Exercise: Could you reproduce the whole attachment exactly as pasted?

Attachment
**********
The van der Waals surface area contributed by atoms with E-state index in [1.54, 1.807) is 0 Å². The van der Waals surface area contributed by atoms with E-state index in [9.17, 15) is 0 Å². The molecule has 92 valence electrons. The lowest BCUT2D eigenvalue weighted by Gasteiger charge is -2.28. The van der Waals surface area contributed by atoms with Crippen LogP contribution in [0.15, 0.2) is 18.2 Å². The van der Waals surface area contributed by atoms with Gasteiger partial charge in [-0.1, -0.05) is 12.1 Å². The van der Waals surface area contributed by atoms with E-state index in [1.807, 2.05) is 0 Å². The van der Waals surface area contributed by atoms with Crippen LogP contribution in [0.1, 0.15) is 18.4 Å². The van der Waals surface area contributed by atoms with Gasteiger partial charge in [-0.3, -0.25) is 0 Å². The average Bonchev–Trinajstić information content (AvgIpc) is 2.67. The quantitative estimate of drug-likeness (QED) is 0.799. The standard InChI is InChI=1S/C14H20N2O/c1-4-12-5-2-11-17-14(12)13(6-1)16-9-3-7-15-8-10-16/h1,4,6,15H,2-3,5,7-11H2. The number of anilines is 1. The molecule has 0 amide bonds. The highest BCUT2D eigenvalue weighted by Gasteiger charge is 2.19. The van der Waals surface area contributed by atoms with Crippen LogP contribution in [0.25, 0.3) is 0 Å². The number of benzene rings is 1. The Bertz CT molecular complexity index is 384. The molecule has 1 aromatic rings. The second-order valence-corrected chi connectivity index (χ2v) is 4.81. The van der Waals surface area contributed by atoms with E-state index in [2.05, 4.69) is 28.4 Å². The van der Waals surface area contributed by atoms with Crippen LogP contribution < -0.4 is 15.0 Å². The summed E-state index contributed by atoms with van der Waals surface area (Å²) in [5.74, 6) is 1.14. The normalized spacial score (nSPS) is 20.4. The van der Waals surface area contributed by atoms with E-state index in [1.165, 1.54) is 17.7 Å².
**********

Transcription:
The van der Waals surface area contributed by atoms with E-state index in [1.54, 1.807) is 0 Å². The van der Waals surface area contributed by atoms with E-state index in [9.17, 15) is 0 Å². The molecule has 92 valence electrons. The lowest BCUT2D eigenvalue weighted by Gasteiger charge is -2.28. The van der Waals surface area contributed by atoms with Crippen LogP contribution in [0.15, 0.2) is 18.2 Å². The van der Waals surface area contributed by atoms with Gasteiger partial charge in [-0.1, -0.05) is 12.1 Å². The van der Waals surface area contributed by atoms with E-state index in [1.807, 2.05) is 0 Å². The van der Waals surface area contributed by atoms with Crippen LogP contribution in [0.1, 0.15) is 18.4 Å². The van der Waals surface area contributed by atoms with Gasteiger partial charge in [-0.3, -0.25) is 0 Å². The average Bonchev–Trinajstić information content (AvgIpc) is 2.67. The quantitative estimate of drug-likeness (QED) is 0.799. The standard InChI is InChI=1S/C14H20N2O/c1-4-12-5-2-11-17-14(12)13(6-1)16-9-3-7-15-8-10-16/h1,4,6,15H,2-3,5,7-11H2. The number of anilines is 1. The molecule has 0 amide bonds. The highest BCUT2D eigenvalue weighted by Gasteiger charge is 2.19. The van der Waals surface area contributed by atoms with Crippen LogP contribution in [0.25, 0.3) is 0 Å². The number of benzene rings is 1. The Bertz CT molecular complexity index is 384. The molecule has 1 aromatic rings. The second-order valence-corrected chi connectivity index (χ2v) is 4.81. The van der Waals surface area contributed by atoms with E-state index in [2.05, 4.69) is 28.4 Å². The van der Waals surface area contributed by atoms with Crippen LogP contribution < -0.4 is 15.0 Å². The summed E-state index contributed by atoms with van der Waals surface area (Å²) in [5.74, 6) is 1.14. The normalized spacial score (nSPS) is 20.4. The van der Waals surface area contributed by atoms with E-state index in [1.165, 1.54) is 17.7 Å².